NY State Admits Ignoring Threat to City’s Drinking Water
WASHINGTON – According to documents obtained by Environmental Working Group (EWG) through New York’s Freedom of Information Law (FOIL), the New York State Department of Environmental Conservation (DEC) has not conducted a single test to determine if a controversial technique used to drill for natural gas upstate is a threat to New York City’s drinking water.
The technique, known as hydraulic fracturing or hydrofracing, injects up to five million gallons of water laced with toxic chemicals into the ground at high pressure to fracture rock formations in order to create a natural gas well. This type of drilling makes it easier to extract natural gas, but at a potentially disastrous cost to the environment, particularly underground water supplies.
A 2004 report by the U.S. EPA identified diesel fuel as a common fracturing fluid and concluded that 30 percent of four toxic components of diesel fuel --benzene, toluene, ethylbenzene, and xylene -- remained underground after injection and were “likely to be transported by groundwater supplies.”
Natural gas companies have expressed significant interest in using high-volume hydraulic fracturing combined with horizontal drilling to extract natural gas in the Marcellus Shale formation in upstate New York, near reservoirs that provide water to the estimated 14 million people who live in and around New York City.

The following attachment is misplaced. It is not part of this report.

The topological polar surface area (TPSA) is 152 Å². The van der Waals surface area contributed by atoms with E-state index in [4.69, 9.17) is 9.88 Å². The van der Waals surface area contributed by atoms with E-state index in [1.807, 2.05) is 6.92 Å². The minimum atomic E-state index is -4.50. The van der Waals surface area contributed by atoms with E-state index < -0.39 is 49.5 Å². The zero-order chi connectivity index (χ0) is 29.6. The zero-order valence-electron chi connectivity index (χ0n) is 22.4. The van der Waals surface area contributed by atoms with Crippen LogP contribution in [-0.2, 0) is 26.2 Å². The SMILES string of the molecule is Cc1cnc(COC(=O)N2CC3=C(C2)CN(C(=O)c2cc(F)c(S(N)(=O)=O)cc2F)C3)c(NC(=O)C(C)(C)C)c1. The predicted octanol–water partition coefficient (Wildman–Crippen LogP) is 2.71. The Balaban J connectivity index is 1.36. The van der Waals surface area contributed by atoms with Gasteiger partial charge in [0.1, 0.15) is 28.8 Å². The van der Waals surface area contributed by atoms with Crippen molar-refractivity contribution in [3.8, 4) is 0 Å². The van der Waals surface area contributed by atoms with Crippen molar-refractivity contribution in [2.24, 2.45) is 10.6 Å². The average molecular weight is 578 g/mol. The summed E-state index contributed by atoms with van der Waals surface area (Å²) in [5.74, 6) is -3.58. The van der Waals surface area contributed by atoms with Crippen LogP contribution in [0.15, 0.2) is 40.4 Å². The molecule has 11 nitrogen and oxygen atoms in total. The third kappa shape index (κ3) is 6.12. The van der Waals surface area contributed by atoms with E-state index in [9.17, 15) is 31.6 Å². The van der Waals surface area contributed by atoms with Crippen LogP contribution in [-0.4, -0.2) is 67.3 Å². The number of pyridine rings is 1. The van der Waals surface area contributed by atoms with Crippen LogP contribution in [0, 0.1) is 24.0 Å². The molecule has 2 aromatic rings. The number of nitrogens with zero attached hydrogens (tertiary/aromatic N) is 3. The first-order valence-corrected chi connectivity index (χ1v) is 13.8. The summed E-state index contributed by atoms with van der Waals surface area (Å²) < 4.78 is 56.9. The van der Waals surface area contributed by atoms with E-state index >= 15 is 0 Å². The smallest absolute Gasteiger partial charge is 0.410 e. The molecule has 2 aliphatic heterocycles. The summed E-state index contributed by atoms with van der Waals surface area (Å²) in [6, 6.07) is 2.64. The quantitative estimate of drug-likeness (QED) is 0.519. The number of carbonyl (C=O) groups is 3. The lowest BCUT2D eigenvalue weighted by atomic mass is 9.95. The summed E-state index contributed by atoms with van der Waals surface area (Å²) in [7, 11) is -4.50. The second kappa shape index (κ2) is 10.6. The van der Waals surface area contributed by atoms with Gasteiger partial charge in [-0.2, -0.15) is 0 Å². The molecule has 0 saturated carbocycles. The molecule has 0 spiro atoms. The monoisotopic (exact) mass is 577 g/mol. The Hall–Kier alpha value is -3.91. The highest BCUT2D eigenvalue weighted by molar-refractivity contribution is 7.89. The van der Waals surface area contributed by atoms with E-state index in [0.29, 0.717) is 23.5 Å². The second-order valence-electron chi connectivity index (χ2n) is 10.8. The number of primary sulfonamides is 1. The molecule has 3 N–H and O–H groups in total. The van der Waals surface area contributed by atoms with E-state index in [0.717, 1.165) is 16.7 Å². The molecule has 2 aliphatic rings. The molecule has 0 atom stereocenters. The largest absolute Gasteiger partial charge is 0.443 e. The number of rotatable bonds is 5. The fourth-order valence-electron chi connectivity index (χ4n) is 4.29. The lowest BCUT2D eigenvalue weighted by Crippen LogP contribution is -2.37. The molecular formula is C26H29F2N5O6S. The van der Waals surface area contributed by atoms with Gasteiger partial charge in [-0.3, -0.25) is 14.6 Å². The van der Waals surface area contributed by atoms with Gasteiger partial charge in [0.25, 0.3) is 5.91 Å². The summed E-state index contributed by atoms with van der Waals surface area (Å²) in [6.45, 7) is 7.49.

In two documents released last October and earlier this month, the Department of Environmental Conservation declared that it “does not…find a significant environmental impact associated with [hydraulic fracturing], which has been in use in New York State for at least 50 years.”
Yet when EWG sent a FOIL request asking the DEC to disclose details of tests of surface and underground waters for contamination by hydraulic fracturing chemicals, department officials responded that “the division of Mineral Resources does not maintain any records which are responsive to your request.” EWG senior analyst Dusty Horwitt placed a follow-up telephone call to a state official, who confirmed that the state had done no testing and had no test results.